Whew, what to make of this rollicking market. Although we have a good idea what happens next.
No, no, not the stock market. We learned all we need to know about those gyrations a few years ago from Albert "Ab" Nicholas, founder of the Nicholas investment company in Milwaukee. Nicholas, now deceased, advised thinking long-term rather than paying attention to Wall Street's conniptions. "Two-thirds of the time, stocks are going up," Nicholas said, approximately. "One-third of the time, they're going down. Don't try to guess which third is which."
No, the number that animates us today is over in the employment market: The Labor Department reports that in January, wages for private-sector workers were 2.9 percent higher than a year earlier. That's the biggest year-over-year increase since the end of the Great Recession in mid-2009.
If this isn't a blip, it's excellent news. For most of the long but lazy recovery from that recession, Americans haven't seen much in the way of wage increases. It's hard to distinguish causes from effects, but: The U.S. economy was growing slowly, employers didn't have to raise wages to retain their employees, and those workers didn't have new infusions of income to drive consumer demand for the goods and services employers make or provide.
Now, though, the cycle looks more virtuous. If it keeps up, so will the faster economic growth of the past year.
Consider these data points: The nation's unemployment rate has fallen to 4.1 percent — the lowest level since 2000 — and held steady for four months. Creation of 200,000 jobs in January — 98 percent of them in the private sector — suggests that the U.S. economy continues to expand. And in a development that deserves more attention, the Social Security Disability Insurance rolls are shrinking. During a weak job market, more people sign up for SSDI benefits; now, though, the number of SSDI applications is falling, and the number of people leaving the program is increasing.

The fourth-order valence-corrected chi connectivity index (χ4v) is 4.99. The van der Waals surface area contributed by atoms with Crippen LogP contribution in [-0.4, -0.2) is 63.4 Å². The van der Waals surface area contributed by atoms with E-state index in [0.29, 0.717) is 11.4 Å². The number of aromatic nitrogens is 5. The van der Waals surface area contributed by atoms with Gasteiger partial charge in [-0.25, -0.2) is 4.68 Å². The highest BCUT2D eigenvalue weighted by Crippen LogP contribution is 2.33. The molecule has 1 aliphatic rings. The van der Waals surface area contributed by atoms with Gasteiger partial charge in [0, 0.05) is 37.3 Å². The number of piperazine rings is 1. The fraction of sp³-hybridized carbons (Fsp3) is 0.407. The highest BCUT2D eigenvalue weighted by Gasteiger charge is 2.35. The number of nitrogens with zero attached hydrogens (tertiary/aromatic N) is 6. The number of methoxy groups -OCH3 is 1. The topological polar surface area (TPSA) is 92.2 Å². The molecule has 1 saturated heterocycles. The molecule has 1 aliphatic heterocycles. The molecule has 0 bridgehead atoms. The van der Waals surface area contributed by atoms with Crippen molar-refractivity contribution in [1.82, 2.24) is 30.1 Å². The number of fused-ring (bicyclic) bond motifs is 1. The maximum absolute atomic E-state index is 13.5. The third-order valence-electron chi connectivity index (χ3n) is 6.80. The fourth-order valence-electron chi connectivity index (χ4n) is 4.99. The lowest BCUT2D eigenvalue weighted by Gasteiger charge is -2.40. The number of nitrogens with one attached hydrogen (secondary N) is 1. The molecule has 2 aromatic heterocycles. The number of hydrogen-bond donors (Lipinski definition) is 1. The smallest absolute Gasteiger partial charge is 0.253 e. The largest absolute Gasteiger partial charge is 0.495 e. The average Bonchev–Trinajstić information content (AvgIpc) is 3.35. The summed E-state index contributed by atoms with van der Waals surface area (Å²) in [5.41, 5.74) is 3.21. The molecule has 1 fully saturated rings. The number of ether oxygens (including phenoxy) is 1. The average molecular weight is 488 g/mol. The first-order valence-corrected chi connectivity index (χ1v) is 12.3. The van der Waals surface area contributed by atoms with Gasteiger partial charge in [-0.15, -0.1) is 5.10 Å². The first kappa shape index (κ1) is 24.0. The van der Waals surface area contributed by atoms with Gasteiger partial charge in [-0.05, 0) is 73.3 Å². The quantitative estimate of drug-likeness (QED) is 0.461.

All of which suggests that, after a slow-mo decade, America's employment market is healthy again. So employers are boosting wages. Blip? Probably not. The Labor Department revised its December measure of wage growth upward, and its January number came in higher than expected. Oh — and the wage growth numbers don't yet include the impacts of federal income tax cuts. Nor do they include the bonuses some large employers have announced for their workers.
Insert here your preferred political narrative. The Democratic mantra is that former President Barack Obama deserves credit for an employment market that was improving before he left office. The Republican retort is that Obama would deserve the credit if President Donald Trump were continuing Obama's policies, but the recovery didn't escalate until Trump's election presaged tax cuts and the elimination of many business regulations. Or you instead could conclude that presidents get too much blame and credit for economic trends on their watch.
If this cycle really is virtuous, then employers will have to keep paying higher wages to hire and keep workers. Those workers will have more money to spend. And that rising consumer demand for goods and services will force employers to, yes, compete with one another to hire and keep workers.
So you can understand why many economists expect wage growth to continue in the employment market this year.
And you can understand why those other markets - investment markets - fear that resulting inflation will undercut the value of stocks and bonds. Hence selloffs like Monday's.
What should you do? Trust Ab Nicholas: "Don't try to guess which third is which."
REPRINTED FROM THE JACKSONVILLE DAILY NEWS